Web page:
Is social media turning the world evil? That is one of many questions posed in the new CBS drama, Evil, a Halloween season premiere promising to be anything but jump scares and cheap thrills.
The series is a modern-age Scooby Doo; part MythBusters and part NCIS, but the mysteries go far deeper than catching bad guys in masks. Evil features an unlikely crew of detectives: Kristen (Katja Herbers), the skeptical forensic psychologist, priest-in-training David (Mike Colter) and carpenter Ben (Aasif Mandvi) as they investigate the Catholic Church’s backlog of unexplained mysteries. Together, the group works to assess alleged miracles, supposed hauntings and cases of possession for validity; can these incidents be explained away with science, or is something supernatural lurking below the surface?
In the series premiere, Kristen, David and Ben work to unravel the motives of a serial killer, seeking to determine if he’s possessed by a demon as his defense claims, or merely a psychopath trying to get off easy with an insanity plea.
“The world is getting worse, because evil is no longer isolated. Bad people are talking to each other. They’re connected,” David says.
“Through social media?” Kristen asks. “Yes.”
“The idea for the show really came out of a conversation that Robert and I have been having for the last 30 years,” show creator Michelle King explained to The Christian Post. “That is, we both recognize that there’s evil around us but we don’t necessarily see it coming from the same place.”
Evil isn’t the first joint project for husband and wife duo Robert and Michelle King. The couple are currently working on CBS All-Access Drama The Good Fight, a follow-up to their hit show The Good Wife. This show stands out from the rest, however, in that its a direct reflection of their own beliefs. Robert is a devout Catholic, while Michelle is a self-described “secular Jew.” Evil is a chance for them to dive deeper into the religion versus science debate than they have before.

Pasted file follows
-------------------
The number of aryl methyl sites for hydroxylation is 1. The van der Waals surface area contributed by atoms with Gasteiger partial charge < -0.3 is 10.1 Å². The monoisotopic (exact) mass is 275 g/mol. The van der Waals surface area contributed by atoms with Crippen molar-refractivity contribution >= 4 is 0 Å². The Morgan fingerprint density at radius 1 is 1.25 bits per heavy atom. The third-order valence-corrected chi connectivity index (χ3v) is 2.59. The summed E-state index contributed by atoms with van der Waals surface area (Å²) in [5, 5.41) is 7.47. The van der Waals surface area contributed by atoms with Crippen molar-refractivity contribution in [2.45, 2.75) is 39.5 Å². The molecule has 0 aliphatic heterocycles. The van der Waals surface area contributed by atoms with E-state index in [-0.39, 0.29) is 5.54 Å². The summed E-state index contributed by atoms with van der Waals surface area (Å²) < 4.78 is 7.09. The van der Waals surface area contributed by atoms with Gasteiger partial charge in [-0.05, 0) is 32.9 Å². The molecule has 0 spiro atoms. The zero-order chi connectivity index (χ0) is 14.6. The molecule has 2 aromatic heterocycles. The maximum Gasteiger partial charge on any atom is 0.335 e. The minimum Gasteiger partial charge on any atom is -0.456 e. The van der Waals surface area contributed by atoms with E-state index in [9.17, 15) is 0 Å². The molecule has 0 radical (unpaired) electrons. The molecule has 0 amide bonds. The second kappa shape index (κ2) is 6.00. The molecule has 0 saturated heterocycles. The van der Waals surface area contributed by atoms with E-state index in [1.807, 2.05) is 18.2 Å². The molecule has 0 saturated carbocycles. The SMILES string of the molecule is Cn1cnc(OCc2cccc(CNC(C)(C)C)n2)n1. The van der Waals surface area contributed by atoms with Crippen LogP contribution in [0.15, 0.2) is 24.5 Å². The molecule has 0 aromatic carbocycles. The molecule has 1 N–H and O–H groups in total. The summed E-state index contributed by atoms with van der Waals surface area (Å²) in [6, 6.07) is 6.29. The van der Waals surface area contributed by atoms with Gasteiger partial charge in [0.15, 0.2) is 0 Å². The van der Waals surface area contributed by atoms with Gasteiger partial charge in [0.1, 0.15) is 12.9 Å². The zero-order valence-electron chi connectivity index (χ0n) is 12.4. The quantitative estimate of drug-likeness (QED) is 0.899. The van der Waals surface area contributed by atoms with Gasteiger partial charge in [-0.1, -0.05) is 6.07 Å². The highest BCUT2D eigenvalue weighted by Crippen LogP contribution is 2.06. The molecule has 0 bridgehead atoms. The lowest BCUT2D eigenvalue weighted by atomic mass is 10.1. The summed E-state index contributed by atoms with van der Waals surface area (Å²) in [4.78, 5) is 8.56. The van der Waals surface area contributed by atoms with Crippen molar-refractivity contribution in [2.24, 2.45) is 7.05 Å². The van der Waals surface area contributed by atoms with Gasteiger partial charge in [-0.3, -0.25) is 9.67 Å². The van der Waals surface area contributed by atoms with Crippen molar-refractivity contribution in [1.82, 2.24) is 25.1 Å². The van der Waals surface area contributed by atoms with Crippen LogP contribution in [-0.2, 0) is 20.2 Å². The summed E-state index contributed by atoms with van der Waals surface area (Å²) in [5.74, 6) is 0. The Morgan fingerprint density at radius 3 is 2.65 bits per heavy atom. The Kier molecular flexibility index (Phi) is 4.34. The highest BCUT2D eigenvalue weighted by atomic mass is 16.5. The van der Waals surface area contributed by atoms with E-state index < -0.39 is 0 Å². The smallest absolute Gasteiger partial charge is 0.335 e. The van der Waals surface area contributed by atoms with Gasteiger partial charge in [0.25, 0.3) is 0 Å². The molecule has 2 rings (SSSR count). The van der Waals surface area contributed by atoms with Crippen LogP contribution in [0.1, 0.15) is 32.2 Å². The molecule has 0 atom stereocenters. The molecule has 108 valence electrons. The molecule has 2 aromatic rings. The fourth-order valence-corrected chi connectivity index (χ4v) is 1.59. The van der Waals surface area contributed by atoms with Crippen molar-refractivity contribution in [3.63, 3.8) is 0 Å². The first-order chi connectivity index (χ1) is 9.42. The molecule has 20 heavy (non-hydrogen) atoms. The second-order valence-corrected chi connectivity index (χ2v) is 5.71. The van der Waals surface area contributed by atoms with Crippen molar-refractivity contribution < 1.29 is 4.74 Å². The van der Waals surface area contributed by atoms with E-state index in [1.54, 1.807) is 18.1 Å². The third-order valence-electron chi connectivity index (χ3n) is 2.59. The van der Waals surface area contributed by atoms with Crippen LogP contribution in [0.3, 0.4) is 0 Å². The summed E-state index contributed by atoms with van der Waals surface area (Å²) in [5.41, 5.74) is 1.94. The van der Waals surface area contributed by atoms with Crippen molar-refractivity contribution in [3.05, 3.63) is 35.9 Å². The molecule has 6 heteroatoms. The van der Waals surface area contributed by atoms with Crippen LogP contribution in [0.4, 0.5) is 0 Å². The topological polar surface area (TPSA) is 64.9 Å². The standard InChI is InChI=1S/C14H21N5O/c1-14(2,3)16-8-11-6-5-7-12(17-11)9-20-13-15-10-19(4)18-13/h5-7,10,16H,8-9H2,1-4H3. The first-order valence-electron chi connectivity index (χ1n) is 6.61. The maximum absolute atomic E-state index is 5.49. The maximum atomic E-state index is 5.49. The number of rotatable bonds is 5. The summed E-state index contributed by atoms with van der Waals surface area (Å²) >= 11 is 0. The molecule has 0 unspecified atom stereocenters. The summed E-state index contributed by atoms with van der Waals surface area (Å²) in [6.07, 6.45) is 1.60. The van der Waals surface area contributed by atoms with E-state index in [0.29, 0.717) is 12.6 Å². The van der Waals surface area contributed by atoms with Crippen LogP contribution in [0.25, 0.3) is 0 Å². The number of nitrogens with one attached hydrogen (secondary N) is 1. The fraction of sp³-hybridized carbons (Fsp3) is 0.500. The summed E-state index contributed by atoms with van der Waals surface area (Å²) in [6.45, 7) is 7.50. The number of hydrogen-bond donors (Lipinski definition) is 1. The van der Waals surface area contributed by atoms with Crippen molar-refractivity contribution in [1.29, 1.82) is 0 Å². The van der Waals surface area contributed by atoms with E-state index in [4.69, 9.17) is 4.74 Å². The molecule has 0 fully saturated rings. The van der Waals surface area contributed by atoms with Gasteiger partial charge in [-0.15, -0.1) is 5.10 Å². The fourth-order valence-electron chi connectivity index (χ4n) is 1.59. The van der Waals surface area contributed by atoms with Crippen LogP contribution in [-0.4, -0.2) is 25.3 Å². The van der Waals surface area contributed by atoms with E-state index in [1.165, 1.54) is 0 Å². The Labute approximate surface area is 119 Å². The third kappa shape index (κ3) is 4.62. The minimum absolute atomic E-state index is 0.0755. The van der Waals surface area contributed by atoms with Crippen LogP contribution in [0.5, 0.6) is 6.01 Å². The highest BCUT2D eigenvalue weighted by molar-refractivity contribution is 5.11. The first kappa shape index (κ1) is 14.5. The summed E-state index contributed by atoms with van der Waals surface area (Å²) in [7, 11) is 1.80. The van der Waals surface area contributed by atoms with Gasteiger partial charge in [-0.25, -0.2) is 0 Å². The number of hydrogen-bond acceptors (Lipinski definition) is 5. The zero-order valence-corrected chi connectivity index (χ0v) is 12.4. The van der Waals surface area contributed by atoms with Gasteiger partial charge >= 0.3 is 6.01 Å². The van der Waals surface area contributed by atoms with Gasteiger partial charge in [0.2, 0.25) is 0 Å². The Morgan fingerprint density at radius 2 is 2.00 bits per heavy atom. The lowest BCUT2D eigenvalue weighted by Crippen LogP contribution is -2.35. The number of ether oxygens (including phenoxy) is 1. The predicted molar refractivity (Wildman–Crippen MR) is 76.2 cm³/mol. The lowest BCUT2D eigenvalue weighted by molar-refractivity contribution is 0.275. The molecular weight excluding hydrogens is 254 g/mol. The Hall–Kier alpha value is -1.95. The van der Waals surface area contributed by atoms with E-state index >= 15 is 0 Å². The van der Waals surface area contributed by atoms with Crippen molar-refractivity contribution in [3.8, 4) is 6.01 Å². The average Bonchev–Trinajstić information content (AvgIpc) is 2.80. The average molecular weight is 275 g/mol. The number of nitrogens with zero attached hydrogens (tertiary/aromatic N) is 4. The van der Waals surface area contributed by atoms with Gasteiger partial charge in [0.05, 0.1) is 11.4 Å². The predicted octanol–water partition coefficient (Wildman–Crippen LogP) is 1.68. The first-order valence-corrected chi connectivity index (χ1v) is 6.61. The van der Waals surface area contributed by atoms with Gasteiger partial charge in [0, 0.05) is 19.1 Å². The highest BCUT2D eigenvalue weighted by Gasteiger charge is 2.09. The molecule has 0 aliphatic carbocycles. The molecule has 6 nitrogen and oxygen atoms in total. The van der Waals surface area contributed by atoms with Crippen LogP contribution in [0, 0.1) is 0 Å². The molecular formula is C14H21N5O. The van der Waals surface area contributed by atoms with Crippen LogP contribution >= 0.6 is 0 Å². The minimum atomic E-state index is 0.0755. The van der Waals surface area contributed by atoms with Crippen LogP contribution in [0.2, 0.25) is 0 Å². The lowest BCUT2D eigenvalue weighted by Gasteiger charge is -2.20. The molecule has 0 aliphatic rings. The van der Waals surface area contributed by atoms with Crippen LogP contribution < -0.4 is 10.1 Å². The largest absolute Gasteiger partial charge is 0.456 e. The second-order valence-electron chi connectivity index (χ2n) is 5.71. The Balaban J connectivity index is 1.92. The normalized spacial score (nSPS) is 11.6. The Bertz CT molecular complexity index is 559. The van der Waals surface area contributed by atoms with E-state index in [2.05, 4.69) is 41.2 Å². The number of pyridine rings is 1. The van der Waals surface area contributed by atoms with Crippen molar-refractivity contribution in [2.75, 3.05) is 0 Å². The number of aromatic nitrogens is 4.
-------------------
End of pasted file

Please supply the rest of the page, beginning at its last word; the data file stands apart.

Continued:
“Whenever we indulged religion in The Good Wife, it resulted in interesting debates and discussions. In that show, we were playing the comedy of a mother who is atheist whose daughter starts to believe. So many people in real life are trying to deal with these issues,” Robert told The Federalist.
With contrasting personal beliefs, it can leave people wondering how Robert and Michelle make their marriage work. In an age of “cancel culture” and a divisive political climate that pits people against each other, Michelle says she hopes the show serves as an example of how people with different viewpoints can coexist.
“We wanted people with very strong beliefs that were different from each other but that could listen to each other and be respectful of each other. Because it feels as though there’s a lot of disagreement in the world that is not respectful and does not involve listening,” Michelle told The Christian Post.
“I think we found a good working relationship, and what’s helpful with this kind of show is that there’s a way to write that through to put it in the lives of the characters you’re inventing,” Robert added.
Part of what makes their marriage work, the couple says, is a respect for each other’s beliefs. That’s something Michelle promises is reflected in the show.
“I actually am concerned that people might get scared by the title. But that said, I do believe that if anyone were to watch an episode, they would recognize that religion is being treated with a lot of respect. So often on TV, people who are religious or have religious ideals are patronized or made villainous, and we’re doing just the opposite.”